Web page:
Gamerz for Gamerz is a brand new service that is set up to bolster online gaming communities. The idea is simple, yet exciting: bring gamers and devs together both in game and in person to build a stronger bond and share stories of their favorite hobby. This is not only done through a simple forum or Facebook page, but through an array of special tools that will make interaction much easier.
Gamerz for Gamerz was founded earlier this year by two vets of the online industry: Cindy "Abigale" Bowens and Michelle "Elionia" Butler who first worked together during the early days of EverQuest. I sat down with Cindy to discuss this new venture and find out exactly what it hopes to bring to the market.
"The whole philosophy behind Gamerz for Gamerz is to bring together the entire gaming community, both online and in person," Cindy said. She and Michelle first met back in 1999 when she was an EQ guide and Michelle was the EQ guide liason. Since then, the two have joined forces to run SOE's Fan Faire events and build the Community Manager position up from a concept to the full-fledged teams that work current MMOs.
"We’ve been talking for years about some of the different things we will be offering to our community," Cindy said. "We have always been passionate about bringing gamers together and had lots of ideas about ways to do that. We’d have long talks about building a business like this but then life would happen. We continued to research and refine our ideas but the timing never worked for one reason or another. Then somehow, the stars aligned just a few short weeks ago and we knew it was time to make it happen. Since then, we have been joined by so many brilliant, talented people that I am thankful it didn’t come together until now."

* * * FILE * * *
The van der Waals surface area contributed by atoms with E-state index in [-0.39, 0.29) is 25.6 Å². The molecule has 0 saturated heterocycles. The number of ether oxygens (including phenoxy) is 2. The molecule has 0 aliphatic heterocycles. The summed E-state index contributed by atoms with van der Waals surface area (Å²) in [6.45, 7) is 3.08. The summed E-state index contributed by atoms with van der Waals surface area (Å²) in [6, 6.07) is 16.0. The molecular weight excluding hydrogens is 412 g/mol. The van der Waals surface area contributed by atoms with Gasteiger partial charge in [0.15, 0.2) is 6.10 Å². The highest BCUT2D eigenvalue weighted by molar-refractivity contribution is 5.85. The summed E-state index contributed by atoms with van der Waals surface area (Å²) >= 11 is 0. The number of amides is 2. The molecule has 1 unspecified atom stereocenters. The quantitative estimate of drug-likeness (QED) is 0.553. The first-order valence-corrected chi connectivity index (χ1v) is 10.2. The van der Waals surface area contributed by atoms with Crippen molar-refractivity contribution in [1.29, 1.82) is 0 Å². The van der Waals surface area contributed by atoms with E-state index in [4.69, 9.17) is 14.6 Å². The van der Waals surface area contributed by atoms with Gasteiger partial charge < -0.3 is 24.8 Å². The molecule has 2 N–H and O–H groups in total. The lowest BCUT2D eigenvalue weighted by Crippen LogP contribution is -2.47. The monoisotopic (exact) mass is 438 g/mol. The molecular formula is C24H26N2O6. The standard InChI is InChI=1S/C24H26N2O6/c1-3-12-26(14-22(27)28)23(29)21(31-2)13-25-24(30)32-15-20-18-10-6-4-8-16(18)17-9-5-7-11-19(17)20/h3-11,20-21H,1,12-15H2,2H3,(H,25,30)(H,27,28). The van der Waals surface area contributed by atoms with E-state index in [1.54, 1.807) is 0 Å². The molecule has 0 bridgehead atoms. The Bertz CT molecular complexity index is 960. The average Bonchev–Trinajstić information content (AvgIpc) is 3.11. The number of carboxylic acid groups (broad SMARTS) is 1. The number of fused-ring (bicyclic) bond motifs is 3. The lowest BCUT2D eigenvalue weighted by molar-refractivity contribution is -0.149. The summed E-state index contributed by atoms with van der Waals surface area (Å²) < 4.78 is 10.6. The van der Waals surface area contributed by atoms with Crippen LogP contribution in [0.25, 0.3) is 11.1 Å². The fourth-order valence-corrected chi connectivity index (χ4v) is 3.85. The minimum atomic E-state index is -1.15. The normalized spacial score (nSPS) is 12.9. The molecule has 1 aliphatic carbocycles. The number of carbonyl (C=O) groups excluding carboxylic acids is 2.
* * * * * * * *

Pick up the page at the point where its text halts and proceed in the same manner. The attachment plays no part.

So who are these brilliant and telented people? Cindy and Michelle called on former co-workers and lifelong friends to help get the service off the ground, including EQ artist Bob Painter, former SOE Systems Engineer Rob Matzker, EQ and Warhammer Online designer Dan Enright, professional event coordinator Steve "Mennix" Fuller, and EQ and Vanguard artist Willie Watt who now owns and operates his own successful t-shirt company.